Description: Analysis of data from 60 wells in and around the Nevada Test Site, including 16 in the Yucca Mountain area, indicates a thermal regime characterized by large vertical and lateral gradients in heat flow. Estimates of heat flow indicate considerable variation on both regional and local scales. The variations are attributable primarily to hydrologic processes involving interbasin flow with a vertical component of (seepage) velocity (volume flux) of a few mm/yr. Apart from indicating a general downward movement of water at a few mm/yr, the reults from Yucca Mountain are as yet inconclusive. The purpose of the study was to determine the suitability of the area for proposed repository sites.
Date: January 1, 1982
Creator: Sass, J. H. & Lachenbruch, A. H.
Partner: UNT Libraries Government Documents Department

Late Tertiary and Quaternary geology of the Tecopa basin, southeastern California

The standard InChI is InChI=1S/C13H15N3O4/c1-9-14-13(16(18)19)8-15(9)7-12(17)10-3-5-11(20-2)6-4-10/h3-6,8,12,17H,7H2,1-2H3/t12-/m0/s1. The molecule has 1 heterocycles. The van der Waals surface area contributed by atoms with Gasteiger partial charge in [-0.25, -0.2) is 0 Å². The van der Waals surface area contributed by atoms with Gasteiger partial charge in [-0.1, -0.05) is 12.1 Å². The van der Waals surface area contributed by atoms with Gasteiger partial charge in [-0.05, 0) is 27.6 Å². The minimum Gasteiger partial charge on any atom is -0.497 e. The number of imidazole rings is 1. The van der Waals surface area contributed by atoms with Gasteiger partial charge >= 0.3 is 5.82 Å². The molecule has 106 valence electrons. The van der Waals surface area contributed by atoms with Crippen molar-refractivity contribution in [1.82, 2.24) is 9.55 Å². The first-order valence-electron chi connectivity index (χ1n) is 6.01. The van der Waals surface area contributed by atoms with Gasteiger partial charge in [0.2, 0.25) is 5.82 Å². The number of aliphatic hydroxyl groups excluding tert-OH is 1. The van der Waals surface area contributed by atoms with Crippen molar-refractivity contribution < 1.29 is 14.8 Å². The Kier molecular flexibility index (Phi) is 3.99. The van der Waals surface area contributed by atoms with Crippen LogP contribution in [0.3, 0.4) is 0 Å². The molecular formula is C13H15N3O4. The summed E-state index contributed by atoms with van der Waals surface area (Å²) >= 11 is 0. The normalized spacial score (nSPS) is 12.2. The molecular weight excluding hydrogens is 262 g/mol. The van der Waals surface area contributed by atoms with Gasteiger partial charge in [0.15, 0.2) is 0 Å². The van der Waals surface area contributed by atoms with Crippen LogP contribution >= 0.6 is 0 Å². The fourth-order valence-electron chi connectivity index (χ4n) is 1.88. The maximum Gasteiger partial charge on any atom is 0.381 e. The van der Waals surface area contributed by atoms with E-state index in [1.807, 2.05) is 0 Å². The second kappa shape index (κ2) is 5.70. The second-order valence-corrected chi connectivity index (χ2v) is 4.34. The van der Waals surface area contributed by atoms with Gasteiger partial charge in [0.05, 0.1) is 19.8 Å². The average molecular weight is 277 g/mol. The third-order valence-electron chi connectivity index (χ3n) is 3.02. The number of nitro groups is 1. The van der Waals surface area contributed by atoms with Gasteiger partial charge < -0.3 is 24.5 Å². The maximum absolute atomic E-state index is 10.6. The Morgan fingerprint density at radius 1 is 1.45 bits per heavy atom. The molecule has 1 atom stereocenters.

Description: Stratigraphic units in the Tecopa basin, located in southeastern California, provide a framework for interpreting Quaternary climatic change and tectonism along the present Amargosa River. During the late Pliocene and early Pleistocene, a climate that was appreciably wetter than today`s sustained a moderately deep lake in the Tecopa basin. Deposits associated with Lake Tecopa consists of lacustrine mudstone, conglomerate, volcanic ash, and shoreline accumulations of tufa. Age control within the lake deposits is provided by air-fall tephra that are correlated with two ash falls from the Yellowstone caldera and one from the Long Valley caldera. Lake Tecopa occupied a closed basin during the latter part, if not all, of its 2.5-million-year history. Sometime after 0.5 m.y. ago, the lake developed an outlet across Tertiary fanglomerates of the China Ranch Beds leading to the development of a deep canyon at the south end of the basin and establishing a hydrologic link between the northern Amargosa basins and Death Valley. After a period of rapid erosion, the remaining lake beds were covered by alluvial fans that coalesced to form a pediment in the central part of the basin. Holocene deposits consist of unconsolidated sand and gravel in the Amargosa River bed and its deeply incised tributaries, a small playa near Tecopa, alluvial fans without pavements, and small sand dunes. The pavement-capped fan remnants and the Holocene deposits are not faulted or tilted significantly, although basins to the west, such as Death Valley, were tectonically active during the Quaternary. Subsidence of the western basins strongly influenced late Quaternary rates of deposition and erosion in the Tecopa basin.